Over a year after lock downs were first introduced around the world and schools had no choice but to go remote, adjustments are still being made to adapt learning to the new normal. From teachers having to adjust their curriculums to work over Zoom to standardized tests getting cancelled, the changes faced by the education industry have been incredibly daunting and the long term consequences they could have on students is yet to be fully understood. Students, already typically more vulnerable to stress and anxiety, are facing greater pressures during this time. Though the scope of the “learning gap” that will be caused by the pandemic is still unknown, there is no doubt that the consequences will be felt long after education returns to “normal.” On an individual level, how much will this gap get in the way of future careers and earning potential? And on a societal level, how will this impact future innovations and governance? Students are, after all, the future.
There is much discussion about what can be done to minimize this learning gap, and one solution is actually quite obvious — this is online tutoring. The concept of tutoring and its benefits is by no means news. Even online tutoring has been around in various shapes and forms for many decades. But the last few years, even before the pandemic, there have been a crop of online learning platforms whose focus has been to make online tutoring really great. These sites have made it possible for online tutoring to be just as convenient, on-demand, and affordable as other services students have become accustomed to in recent years. Students can order a ride, get food delivery, and download movies at the tip of their fingers. Why should it be any different with tutoring?
So how do these online tutoring sites work? Studypool, a platform that launched in 2015 and has been “flipping education upside down,” according to Forbes, has a very simple way of handling online tutoring. When students need help, all they have to do is post a question, set a budget (which can be as low as $1) and time limit, and tutors will bid to answer the question. Tutors’ ratings are public, just like those of Uber drivers and Airbnb hosts, and Studypool awards badges to tutors with expertise in specific subjects. Suppose you need help on an environmental engineering question, you can look out for tutors with the Engineering badge. Students pick the tutor they want to work with and start getting the help they need.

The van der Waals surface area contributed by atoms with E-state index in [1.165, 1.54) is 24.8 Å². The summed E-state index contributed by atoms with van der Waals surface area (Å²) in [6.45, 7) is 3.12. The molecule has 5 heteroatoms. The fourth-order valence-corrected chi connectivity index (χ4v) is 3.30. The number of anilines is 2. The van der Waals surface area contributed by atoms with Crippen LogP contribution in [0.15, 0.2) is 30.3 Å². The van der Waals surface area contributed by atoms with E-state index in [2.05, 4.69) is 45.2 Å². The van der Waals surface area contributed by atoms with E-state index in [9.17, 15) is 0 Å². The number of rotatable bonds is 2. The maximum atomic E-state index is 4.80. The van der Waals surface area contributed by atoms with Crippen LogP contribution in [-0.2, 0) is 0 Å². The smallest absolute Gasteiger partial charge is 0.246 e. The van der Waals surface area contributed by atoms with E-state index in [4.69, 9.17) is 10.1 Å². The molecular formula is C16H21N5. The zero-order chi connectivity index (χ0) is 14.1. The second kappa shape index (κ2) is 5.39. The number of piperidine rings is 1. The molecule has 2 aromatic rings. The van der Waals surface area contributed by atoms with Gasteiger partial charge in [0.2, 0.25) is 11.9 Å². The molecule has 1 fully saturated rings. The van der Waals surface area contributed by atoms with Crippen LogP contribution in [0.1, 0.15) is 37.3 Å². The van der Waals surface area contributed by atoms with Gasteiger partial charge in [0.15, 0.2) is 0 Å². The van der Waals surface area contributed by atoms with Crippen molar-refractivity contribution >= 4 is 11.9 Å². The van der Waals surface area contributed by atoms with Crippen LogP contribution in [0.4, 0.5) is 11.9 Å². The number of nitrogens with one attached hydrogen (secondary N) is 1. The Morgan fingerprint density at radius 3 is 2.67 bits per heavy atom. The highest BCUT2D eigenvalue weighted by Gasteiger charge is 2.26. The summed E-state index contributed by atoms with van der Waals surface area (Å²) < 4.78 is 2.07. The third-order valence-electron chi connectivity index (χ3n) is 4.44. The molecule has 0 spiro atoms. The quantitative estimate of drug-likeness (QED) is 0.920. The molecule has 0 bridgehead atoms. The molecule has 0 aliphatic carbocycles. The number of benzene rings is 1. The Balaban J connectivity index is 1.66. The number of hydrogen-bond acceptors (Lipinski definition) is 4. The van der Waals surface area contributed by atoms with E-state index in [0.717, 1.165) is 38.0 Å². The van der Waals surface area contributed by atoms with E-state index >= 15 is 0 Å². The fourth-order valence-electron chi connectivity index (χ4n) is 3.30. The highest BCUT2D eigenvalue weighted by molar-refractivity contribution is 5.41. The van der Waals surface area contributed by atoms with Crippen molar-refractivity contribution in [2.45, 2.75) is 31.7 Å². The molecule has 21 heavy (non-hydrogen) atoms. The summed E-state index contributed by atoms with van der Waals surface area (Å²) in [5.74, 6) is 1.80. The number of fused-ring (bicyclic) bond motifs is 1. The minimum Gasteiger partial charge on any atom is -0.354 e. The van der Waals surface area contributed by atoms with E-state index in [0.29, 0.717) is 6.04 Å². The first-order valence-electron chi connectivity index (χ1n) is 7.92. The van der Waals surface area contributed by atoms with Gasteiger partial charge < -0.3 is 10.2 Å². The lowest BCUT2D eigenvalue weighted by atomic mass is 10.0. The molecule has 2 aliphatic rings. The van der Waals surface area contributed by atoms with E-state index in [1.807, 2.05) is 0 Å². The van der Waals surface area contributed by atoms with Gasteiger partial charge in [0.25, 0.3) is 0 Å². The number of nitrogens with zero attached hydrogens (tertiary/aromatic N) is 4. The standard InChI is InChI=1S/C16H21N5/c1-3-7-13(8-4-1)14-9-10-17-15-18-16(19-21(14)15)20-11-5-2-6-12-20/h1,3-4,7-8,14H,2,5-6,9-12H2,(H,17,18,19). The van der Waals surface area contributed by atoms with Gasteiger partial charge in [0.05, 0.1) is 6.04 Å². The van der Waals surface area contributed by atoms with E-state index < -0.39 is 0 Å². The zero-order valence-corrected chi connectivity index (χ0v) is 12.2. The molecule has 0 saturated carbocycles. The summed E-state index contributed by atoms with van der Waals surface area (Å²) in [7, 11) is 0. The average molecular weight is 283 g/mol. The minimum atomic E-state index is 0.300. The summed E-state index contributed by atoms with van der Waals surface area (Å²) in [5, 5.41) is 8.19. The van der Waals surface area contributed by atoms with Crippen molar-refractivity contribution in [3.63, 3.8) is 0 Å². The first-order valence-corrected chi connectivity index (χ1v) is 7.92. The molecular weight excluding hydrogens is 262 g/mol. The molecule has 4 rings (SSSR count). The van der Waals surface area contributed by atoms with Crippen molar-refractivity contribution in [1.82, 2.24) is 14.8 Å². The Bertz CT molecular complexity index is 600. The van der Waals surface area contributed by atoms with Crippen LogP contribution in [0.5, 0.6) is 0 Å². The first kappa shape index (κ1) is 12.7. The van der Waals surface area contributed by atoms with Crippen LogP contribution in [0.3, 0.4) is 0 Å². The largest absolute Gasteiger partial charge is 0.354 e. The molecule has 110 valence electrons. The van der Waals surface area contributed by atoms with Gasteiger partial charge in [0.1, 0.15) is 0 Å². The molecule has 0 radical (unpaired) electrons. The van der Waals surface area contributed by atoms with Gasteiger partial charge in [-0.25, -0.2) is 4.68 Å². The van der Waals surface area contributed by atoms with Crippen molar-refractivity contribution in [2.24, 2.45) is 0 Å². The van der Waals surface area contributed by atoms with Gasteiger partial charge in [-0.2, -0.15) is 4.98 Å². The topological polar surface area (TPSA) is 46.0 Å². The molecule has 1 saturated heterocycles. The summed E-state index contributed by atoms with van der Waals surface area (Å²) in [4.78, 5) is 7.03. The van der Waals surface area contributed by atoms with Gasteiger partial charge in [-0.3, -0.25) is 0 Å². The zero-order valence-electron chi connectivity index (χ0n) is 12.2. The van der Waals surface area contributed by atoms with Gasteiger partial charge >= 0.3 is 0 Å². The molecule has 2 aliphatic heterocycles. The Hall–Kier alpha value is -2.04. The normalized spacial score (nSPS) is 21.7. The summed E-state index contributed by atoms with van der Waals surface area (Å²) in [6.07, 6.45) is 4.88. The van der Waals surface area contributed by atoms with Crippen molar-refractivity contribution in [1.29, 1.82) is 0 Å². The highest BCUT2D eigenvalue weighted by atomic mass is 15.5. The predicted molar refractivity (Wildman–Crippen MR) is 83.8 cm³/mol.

Other platforms offer a service that’s closer to traditional tutoring. Varsity Tutors, whose parent company Nerdy recently went public at $1.7 Billion valuation, for example, let’s you book online tutoring sessions by the hour. The typical cost per hour is $70-95, which can be a great deal when compared to private tutors who can cost $200+ per hour.
Tutors have always been helpful to students who needed extra support to learn, but the process of finding a tutor, the commitment of setting a regular meeting time, and the high costs were of course major barriers that got in the way for most students from using these types of services. Now, with these online platforms, tutoring is easier and more affordable, and students really can focus on what they need to learn. It’s no wonder the online tutoring industry is getting so much buzz and it’s certainly something that will likely continue to be very helpful and popular amongst students even when they return to in-person learning.
Are you a student who’s used online learning resources to get through the pandemic? Which sites have you used and did you find them helpful?